The suit also challenged Florida Statute Sec. 337.406 as applied to prohibit Sentinel from installing its newsracks in public rest areas along the interstate highway system in Florida. The district court declared the issue moot because the subsequent contract between Sentinel and the DBS had changed the DOT's policy regarding enforcement of the statute. Sentinel appealed this ruling, arguing that even if its challenge to 23 U.S.C. Sec. 111(b) were accepted, i.e. if the DBS were enjoined from regulating the newsracks, Sentinel's installation of newsracks could still be prohibited by the DOT (as before) as violative of section 337.406
Because section 337.406 has since been recently amended by the Florida legislature such that its coverage no longer appears to extend to interstate rest areas, see Fla.Stat. Sec. 337.406 (Supp.1990), Sentinel now agrees that the constitutionality of the statute is no longer at issue in this case.
Put another way, a general delegation of congressional authority in this instance is a grant of discretion only in the sense that it leaves it to the states to determine if and how they will oversee the placement of vending machines in areas normally subject to federal control. Pursuant to this grant of authority, the state may then choose to implement some type of licensing scheme, ordinance or statute in order to regulate the placement of vending machines. If the state has chosen to implement a scheme that impinges upon protected First Amendment interests, as Sentinel has alleged in this case, by vesting unbridled discretion in a government official over whether to permit or deny expressive activity, that scheme may of course be challenged on both facial and as-applied bases. The actual "vesting" of "unbridled discretion," however, as it refers to the substantive regulation and placement of vending machines is effectuated by the state's licensing scheme, statute or ordinance, NOT by the general statute authorizing state regulatory activity in this area. In short, section 111(b) is not a licensing statute; the proper challenge is to the state's regulatory scheme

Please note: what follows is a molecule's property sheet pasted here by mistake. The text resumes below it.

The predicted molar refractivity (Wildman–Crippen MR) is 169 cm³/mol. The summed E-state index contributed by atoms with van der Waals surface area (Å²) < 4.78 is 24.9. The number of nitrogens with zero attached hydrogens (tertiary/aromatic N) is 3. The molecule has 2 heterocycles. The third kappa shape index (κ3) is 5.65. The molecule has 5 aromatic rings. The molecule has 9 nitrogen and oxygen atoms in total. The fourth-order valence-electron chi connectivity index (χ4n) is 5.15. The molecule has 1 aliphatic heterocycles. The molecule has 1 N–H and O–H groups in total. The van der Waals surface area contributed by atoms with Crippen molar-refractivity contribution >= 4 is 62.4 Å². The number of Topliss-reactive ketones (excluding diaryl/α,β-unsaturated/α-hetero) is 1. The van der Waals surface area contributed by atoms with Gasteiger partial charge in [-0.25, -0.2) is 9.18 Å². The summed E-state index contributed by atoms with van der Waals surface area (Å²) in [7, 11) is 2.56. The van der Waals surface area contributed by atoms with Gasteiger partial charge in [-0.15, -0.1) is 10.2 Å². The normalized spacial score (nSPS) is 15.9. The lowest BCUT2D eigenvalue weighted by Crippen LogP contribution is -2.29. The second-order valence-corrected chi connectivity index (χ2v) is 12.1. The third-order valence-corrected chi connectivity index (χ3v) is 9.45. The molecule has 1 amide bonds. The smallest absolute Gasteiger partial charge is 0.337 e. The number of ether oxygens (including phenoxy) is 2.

The point is illustrated by way of rough analogy to the scenario confronted by the Supreme Court in Lakewood. The facial challenge upheld by the Court was to a City licensing ordinance granting the Mayor unfettered discretion to deny permit applications; the newspaper there, however, did not challenge the City charter provisions or state statute that presumably gave the City the general power to pass ordinances or make laws pertaining to the placement of structures on municipal streets.
In Bonner v. City of Prichard, 661 F.2d 1206 (11th Cir.1981) (en banc), the Eleventh Circuit Court of Appeals adopted as precedent the decisions of the former Fifth Circuit issued before October 1, 1981